Just days after losing their chief and spiritual leader in a deadly attack, members of the Kaiowa Guaraní tribe entrenched themselves in a makeshift camp on their ancestral territory now used for cattle ranching, vowing to uphold the last words of their lost leader.
“Take care of this land,” the 59-year-old chief Nísio Gomes reportedly said, before being shot multiple times by hooded gunmen and dragged away to a truck.
The Kaiowa, from the Mato Grosso do Sul state in south-eastern Brazil, is just one Latin American tribe that has had its land stripped away on the agricultural frontier. The challenge of protecting native groups is growing as food production escalates across the region.
In Argentina last month, security guards allegedly killed Cristian Ferreyra, 23, a leader in the Lule Vilela indigenous community in the province of Santiago del Estero. The tribe is fighting to keep ancestral land under threat from deforestation for soya farming.
Though not all murders are linked to land disputes, tension arises as farmers and ranchers seek to extend holdings for agricultural production, often contracting private security companies to intimidate indigenous communities that are defending their constitutional right to ancestral land, experts say.
Pushed off their land and frustrated with government inaction, tribes return to occupy what was once exclusively theirs, creating strife within the community and with encroaching businesses.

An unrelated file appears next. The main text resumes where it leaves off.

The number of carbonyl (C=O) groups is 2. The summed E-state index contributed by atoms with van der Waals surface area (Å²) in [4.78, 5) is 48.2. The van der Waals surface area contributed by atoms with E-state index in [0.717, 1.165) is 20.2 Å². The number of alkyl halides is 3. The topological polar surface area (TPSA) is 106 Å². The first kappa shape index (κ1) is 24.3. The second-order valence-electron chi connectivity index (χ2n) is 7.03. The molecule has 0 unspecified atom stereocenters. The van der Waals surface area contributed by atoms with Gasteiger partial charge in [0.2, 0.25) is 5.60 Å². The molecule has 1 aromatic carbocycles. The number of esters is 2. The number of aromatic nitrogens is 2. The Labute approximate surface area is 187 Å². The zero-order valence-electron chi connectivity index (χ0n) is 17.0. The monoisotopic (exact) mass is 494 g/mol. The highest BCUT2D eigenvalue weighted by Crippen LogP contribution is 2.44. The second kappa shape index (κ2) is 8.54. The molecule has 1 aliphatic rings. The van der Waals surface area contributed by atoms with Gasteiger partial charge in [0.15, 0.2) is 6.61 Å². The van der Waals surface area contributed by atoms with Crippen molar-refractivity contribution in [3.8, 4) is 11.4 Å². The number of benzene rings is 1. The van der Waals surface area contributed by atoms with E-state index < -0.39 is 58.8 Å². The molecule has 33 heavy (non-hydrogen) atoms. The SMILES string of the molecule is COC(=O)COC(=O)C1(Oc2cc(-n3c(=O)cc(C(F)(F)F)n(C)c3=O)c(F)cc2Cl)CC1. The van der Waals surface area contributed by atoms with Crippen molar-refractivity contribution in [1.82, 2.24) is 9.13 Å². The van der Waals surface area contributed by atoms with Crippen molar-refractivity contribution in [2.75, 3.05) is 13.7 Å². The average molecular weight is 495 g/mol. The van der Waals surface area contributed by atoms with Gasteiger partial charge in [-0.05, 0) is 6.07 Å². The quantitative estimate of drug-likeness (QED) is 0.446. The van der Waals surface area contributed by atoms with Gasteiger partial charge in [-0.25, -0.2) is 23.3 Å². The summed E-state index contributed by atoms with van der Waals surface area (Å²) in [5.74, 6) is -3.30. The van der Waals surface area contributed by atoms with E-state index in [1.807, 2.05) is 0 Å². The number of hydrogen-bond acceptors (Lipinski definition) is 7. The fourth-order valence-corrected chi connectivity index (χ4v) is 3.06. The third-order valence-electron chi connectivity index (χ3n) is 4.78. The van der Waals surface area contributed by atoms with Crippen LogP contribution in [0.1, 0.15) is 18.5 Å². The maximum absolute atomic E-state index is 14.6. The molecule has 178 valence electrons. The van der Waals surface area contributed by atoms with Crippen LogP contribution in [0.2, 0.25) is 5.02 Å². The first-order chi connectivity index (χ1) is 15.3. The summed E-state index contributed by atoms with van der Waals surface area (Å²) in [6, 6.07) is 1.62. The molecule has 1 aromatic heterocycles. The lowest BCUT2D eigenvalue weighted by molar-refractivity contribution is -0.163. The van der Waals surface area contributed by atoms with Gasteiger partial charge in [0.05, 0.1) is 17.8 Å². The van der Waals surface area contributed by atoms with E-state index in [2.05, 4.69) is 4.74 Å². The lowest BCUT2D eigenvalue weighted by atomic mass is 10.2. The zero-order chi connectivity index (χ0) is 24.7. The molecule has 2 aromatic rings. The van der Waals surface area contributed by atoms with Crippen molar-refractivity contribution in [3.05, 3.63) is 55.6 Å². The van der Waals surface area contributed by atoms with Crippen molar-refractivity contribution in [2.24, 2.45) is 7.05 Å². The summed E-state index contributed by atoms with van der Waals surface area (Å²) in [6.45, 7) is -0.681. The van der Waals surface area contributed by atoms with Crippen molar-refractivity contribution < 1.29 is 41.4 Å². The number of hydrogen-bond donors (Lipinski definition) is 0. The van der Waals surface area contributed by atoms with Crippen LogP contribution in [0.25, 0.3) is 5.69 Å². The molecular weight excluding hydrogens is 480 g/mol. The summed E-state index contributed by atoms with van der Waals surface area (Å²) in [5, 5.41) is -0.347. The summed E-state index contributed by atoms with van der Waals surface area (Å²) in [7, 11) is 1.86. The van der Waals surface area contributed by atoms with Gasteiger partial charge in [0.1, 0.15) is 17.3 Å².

Scenes of Conflict
The Kaiowa had been living in spare roadside homes as they waited for Brazil’s Indigenous Affairs Agency, FUNAI, to complete a survey demarcating the land to be returned to the Guaraní by April, 2010, according to Sarah Shenker, a campaigner at Survival International, an NGO dedicated to worldwide tribal rights.
After FUNAI failed to finish the survey, several Kaiowa returned to their land in early November, where they were met with threats from ranchers now on the territory.
According to eyewitnesses, on 18th November, some 40 armed men burst into the Kaiowa camp, surrounded Gomez, and shot him in front of his community. Two adolescents and a boy were also reported missing after the raid. FUNAI and federal police are investigating the incident.
The Guaraní, with a population of roughly 46,000 in Brazil, are under constant threat in the Mato Grosso do Sul state. A traditionally nomadic tribe, they are forced to live in relative confinement, experience a high suicide rate, and are malnourished, according to Schenker.
Brazil’s minister of human rights, Maria do Rosário, called Mato Grosso do Sul “one of the worst scenes of conflict between indigenous people and ranchers in the country”, and pledged material support for the communities.
Meanwhile, provincial authorities in Argentina have taken five men into custody, including the soya businessman José Ciccioli, in connection with the death of Cristian Ferreyra. Ciccioli allegedly hired three other men to carry out the crime.
The territory in Santiago del Estero is being deforested as soya farming balloons across the province: In 1995, soya cultivation in the province was a mere 94,000 hectares. Today the number is over 1.1m, according to statistics from the Ministry of Agriculture.
“Indigenous land is rich in natural resources, for agriculture but also for mining,” says Mariela Flores, a consultant with Argentina’s Secretariat for Human Rights and a representative of the Diaguita community in Tucumán.
Just as some communities are beginning to gain political recognition and reclaim territory, new agricultural production and land prices are soaring, making conflicts more intense, she says.